The final conflict, is a bit weird. Not because it was scary, but because it was a touch inconsistent. After sailing into the dark island, we learn that the dark island has the power to manifest as the fears whatever you are thinking of. Edmund reacts by saying “Oh, no, I couldn’t help but think of it!” The others ask “What?” At least three people within earshot of me in the theater whispered to their neighbor “The Stay Puft Marshmallow Man!” Sadly, this is not the case. I thought that since the Green Mist appeared to Edmund twice in this movie in the form of the White Witch from the first movie, and tempted him with power, saying that she “can make him a man”, that she might have manifest as a psychical evil to defeat for the final fight. But no, instead Edmund’s greatest fear is a sea serpent.
The ending feels a bit tacked on. After defeating the big evil, they spot an island on the horizon and decide to check it out. Edmund even says, “Might as well”, and I have to agree, they’ve come this far without any sort of plan or purpose, they might as well check that looks remotely interesting. In the book, reaching “the end of the world”, was one of the primary goals of their voyage, but now it’s nothing more than a rushed conclusion without any weight given to it. When given the choice of sailing to “the end of the world”, Caspian says he wants to go but cannot because he feels responsibility he left behind that we have never seen and have never been mentioned before this time. Aslan the lion shows up to remind us that he in fact still in the movie despite having made one other very brief appearance earlier. Also to remind that, just in case we forgot, he is supposed to be Jesus. There is some foreshadowing for the next movie in the series, but in all honestly I don’t think it’s going to happen. I am thankful that we got to the third movie, and that seems like a decent place to stop.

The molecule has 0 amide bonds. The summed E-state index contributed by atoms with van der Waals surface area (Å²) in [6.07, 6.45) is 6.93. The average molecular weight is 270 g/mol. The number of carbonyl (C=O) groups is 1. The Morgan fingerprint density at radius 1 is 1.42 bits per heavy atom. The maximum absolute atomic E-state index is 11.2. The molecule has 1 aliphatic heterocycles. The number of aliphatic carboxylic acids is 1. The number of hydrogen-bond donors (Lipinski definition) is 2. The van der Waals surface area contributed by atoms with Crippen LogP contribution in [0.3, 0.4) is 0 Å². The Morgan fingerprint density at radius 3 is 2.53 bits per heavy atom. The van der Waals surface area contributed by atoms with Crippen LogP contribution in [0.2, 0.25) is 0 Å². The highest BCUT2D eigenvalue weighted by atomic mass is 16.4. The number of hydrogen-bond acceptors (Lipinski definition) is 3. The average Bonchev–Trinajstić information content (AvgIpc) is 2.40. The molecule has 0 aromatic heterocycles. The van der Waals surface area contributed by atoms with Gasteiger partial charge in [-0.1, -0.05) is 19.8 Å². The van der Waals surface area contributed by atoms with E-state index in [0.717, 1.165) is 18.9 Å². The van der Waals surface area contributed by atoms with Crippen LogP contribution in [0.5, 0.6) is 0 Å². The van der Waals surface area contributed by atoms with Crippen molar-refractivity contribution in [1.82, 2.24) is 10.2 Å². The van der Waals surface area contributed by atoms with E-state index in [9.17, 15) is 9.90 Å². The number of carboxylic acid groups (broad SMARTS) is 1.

There is decent action, acting and effects, but no real anticipation or sense of build up. Instead we just have compressed character studies. There is a sense of risk, just not a whole lot. This is easily the weakest of the series, which is a shame is it is one of the stronger books of the series. It’s not boring at all, its just not very engaging either.
3 out of 5. Their heart is in the right place, just not in the pace.